•  30
    In this chapter I use a film by the Belgian filmmakers Jean-Pierre and Luc Dardenne, Le Fils, to explore the difference between Stoic and Anti-Stoic approaches to overcoming victimhood. The Stoic approach to overcoming victimhood emphasizes the inner-strength and resourcefulness of victims. It sets up an ideal of Stoic independence in which a person responds to becoming a victim by marshalling inner resources to overcome destructive and painful emotions. An Anti-Stoic approach to overcoming vict…Read more
  •  29
    Scepticism and the Interpreter
    Philosophical Papers 29 (2): 61-72. 2000.
    Abstract This paper defends an argument from interpretation against the possibility of massive error. The argument shares many important features with Donald Davidson's famous argument, but also key differences. I defend the argument against claims that it begs the question against scepticism and that it leaves the sceptic with an obvious means of escape
  •  29
    Stanford Encyclopedia of Philosophy. 2008.
  •  24
    Judgment, Deliberation, and the Self-effacement of Moral Theory
    Journal of Value Inquiry 46 (3): 289-302. 2012.
    ExtractIn developing moral theories, philosophers seek to fulfill at least two tasks: to guide moral judgment and to guide moral deliberation. In moral judgment, moral agents assess moral status. In moral deliberation, moral agents decide how to act. It is important to work out how these two things are related. One suggestion is to posit a direct connection between them according to which moral agents are required to deliberate in terms of correct moral judgment. There are various ways of spelli…Read more
  •  24
    Believing Badly
    Philosophical Papers 33 (3): 309-328. 2004.
    This paper explores the grounds upon which moral judgment of a person's beliefs is properly made. The beliefs in question are non-moral beliefs and the objects of moral judgment are individual instances of believing. We argue that instances of believing may be morally wrong on any of three distinct grounds: (i) by constituting a moral hazard, (ii) by being the result of immoral inquiry, or (iii) by arising from vicious inner processes of belief formation. On this way of articulating the basis of…Read more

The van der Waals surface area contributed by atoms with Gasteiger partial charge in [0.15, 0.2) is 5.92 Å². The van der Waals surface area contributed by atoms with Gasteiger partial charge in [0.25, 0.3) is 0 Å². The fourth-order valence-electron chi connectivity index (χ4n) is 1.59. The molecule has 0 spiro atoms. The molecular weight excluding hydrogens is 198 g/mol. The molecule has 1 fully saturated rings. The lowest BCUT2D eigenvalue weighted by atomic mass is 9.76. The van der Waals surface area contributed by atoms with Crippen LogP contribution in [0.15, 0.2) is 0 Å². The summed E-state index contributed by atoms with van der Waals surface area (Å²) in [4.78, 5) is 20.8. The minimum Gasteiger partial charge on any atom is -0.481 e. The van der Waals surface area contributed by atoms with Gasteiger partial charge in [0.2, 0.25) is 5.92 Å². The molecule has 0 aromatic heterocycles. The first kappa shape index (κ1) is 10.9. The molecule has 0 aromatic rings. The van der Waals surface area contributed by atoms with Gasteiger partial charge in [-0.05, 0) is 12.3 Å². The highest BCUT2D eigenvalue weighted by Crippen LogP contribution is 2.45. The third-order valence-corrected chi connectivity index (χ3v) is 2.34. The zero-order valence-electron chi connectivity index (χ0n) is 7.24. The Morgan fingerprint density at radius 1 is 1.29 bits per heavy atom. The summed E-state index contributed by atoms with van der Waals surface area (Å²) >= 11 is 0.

•  24
    Truth, value, and consolation
    Journal of Value Inquiry 36 (4): 413-424. 2002.
  •  22
    7 Avatar: Racism and Prejudice on Pandora
    In Dan Flory & Mary Bloodsworth-Lugo (eds.), Race, Philosophy, and Film, Routledge. pp. 50--117. 2013.
  •  22
    Review of Moral realism: A defence by R Shafer-Landau (review)
    Philosophical Books 46 (1): 92-93. 2005.
  •  20
    Reflections in a Mirror
    Diametros 41 1-12. 2014.
    In this paper, I develop a solution to the puzzle of mirror perception: why do mirrors appear to reverse the image of an object along a left/right axis and not around other axes, such as the top/bottom axis? I set out the different forms the puzzle takes and argue that one form of it – arguably the key form – has not been satisfactorily solved. I offer a solution in three parts: setting out the conditions in which an apparent left/right reversal of mirror images is generated; explaining why thes…Read more
  •  19
    BOOK REVIEW Extract: Integrity, it seems, is a matter of remaining true to oneself, or rather, it is a matter of remaining true to what one reasonably judges to be the best of oneself. In Integrity and the Virtues of Reason, Greg Scherkoske seeks to overturn this piece of conventional wisdom. It is a fine book and I learned a lot from it. Scherkoske elaborates and defends the idea that integrity is an epistemic virtue; that it is not fundamentally a matter of being true to oneself but of being a…Read more
  •  13
    Academic Virtues: Site Specific and Under Threat
    Journal of Value Inquiry 50 (4): 753-767. 2016.
    Extract: Clearly, academic life takes place at the intersection of many social practices. If MacIntyre is right, the role-specific virtues of academic life should be understood in terms of these practices.2 Academic virtues are those excellences required to obtain the internal goods of the social practices constituting academic life. And the social practices of academic life are sustained, competitive and cooperative attempts to achieve a set of academic goals and realize academic forms of excel…Read more
  •  12
    Competition, contest and the possibility of egalitarian university education
    Journal of Philosophy in Schools 6 (1): 10-25. 2019.
    Competition and contest underpin academic life in many ways, not all of them constructive or valuable. In this paper I make a start on the task of distinguishing valuable academic competition from its opposite and suggest reforms of academic institutions that would diminish the prevalence of destructive competition and approach more nearly the egalitarian goal of treating all members of the academic community—especially, but not only, students—as equally valued and equally deserving of respect. …Read more
  •  11
    Welcome to Su: the spectral university
    Angelaki 21 (2): 213-226. 2016.
    While some may argue that universities are in a state of crisis, others claim that we are living in a post-university era; a time after universities. If there was a battle for the survival of the institution it is over and done with. The buildings still stand. Students enrol and may attend lectures, though most do not. But virtually nothing real remains. What some mistakenly take to be a university is, in actuality, an “uncanny” spectral presence. The encompassing ethico-philosophical question i…Read more